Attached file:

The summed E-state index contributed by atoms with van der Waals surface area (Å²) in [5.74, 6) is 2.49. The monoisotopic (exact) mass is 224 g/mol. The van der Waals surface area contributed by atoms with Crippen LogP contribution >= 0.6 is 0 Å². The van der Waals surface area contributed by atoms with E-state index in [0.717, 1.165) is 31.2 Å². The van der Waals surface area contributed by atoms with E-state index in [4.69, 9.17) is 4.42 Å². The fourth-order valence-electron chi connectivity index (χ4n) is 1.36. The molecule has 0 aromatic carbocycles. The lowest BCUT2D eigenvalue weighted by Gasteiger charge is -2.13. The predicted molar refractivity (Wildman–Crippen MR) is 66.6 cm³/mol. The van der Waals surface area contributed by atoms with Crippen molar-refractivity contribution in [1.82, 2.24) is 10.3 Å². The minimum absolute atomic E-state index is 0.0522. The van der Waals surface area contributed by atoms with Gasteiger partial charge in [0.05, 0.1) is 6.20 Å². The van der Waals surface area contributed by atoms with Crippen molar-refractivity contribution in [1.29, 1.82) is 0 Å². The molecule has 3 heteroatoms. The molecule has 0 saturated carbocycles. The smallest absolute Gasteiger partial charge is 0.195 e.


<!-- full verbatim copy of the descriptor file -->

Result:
The summed E-state index contributed by atoms with van der Waals surface area (Å²) in [5.74, 6) is 2.49. The monoisotopic (exact) mass is 224 g/mol. The van der Waals surface area contributed by atoms with Crippen LogP contribution >= 0.6 is 0 Å². The van der Waals surface area contributed by atoms with E-state index in [0.717, 1.165) is 31.2 Å². The van der Waals surface area contributed by atoms with E-state index in [4.69, 9.17) is 4.42 Å². The fourth-order valence-electron chi connectivity index (χ4n) is 1.36. The molecule has 0 aromatic carbocycles. The lowest BCUT2D eigenvalue weighted by Gasteiger charge is -2.13. The predicted molar refractivity (Wildman–Crippen MR) is 66.6 cm³/mol. The van der Waals surface area contributed by atoms with Crippen molar-refractivity contribution in [1.82, 2.24) is 10.3 Å². The minimum absolute atomic E-state index is 0.0522. The van der Waals surface area contributed by atoms with Gasteiger partial charge in [0.05, 0.1) is 6.20 Å². The van der Waals surface area contributed by atoms with Crippen molar-refractivity contribution in [1.29, 1.82) is 0 Å². The molecule has 3 heteroatoms. The molecule has 0 saturated carbocycles. The smallest absolute Gasteiger partial charge is 0.195 e.